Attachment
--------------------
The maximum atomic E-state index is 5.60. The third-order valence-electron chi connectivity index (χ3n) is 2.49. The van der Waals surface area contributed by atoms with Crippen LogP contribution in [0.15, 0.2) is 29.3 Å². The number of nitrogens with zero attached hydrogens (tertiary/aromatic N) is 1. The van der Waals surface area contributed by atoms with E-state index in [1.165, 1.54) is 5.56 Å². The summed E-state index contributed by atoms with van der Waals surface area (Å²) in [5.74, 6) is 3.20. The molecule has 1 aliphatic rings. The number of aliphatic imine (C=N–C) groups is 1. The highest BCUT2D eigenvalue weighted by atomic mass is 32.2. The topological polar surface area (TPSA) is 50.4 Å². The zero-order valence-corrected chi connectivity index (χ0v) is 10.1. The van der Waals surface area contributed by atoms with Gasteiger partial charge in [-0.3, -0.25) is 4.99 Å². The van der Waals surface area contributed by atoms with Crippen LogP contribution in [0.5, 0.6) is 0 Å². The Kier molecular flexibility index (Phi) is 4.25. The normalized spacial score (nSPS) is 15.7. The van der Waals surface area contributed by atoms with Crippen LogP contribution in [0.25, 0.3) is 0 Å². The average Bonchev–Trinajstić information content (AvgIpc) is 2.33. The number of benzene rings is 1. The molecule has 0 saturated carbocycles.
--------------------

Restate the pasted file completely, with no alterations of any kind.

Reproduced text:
The maximum atomic E-state index is 5.60. The third-order valence-electron chi connectivity index (χ3n) is 2.49. The van der Waals surface area contributed by atoms with Crippen LogP contribution in [0.15, 0.2) is 29.3 Å². The number of nitrogens with zero attached hydrogens (tertiary/aromatic N) is 1. The van der Waals surface area contributed by atoms with E-state index in [1.165, 1.54) is 5.56 Å². The summed E-state index contributed by atoms with van der Waals surface area (Å²) in [5.74, 6) is 3.20. The molecule has 1 aliphatic rings. The number of aliphatic imine (C=N–C) groups is 1. The highest BCUT2D eigenvalue weighted by atomic mass is 32.2. The topological polar surface area (TPSA) is 50.4 Å². The zero-order valence-corrected chi connectivity index (χ0v) is 10.1. The van der Waals surface area contributed by atoms with Gasteiger partial charge in [-0.3, -0.25) is 4.99 Å². The van der Waals surface area contributed by atoms with Crippen LogP contribution in [0.5, 0.6) is 0 Å². The Kier molecular flexibility index (Phi) is 4.25. The normalized spacial score (nSPS) is 15.7. The van der Waals surface area contributed by atoms with Crippen LogP contribution in [0.25, 0.3) is 0 Å². The average Bonchev–Trinajstić information content (AvgIpc) is 2.33. The number of benzene rings is 1. The molecule has 0 saturated carbocycles.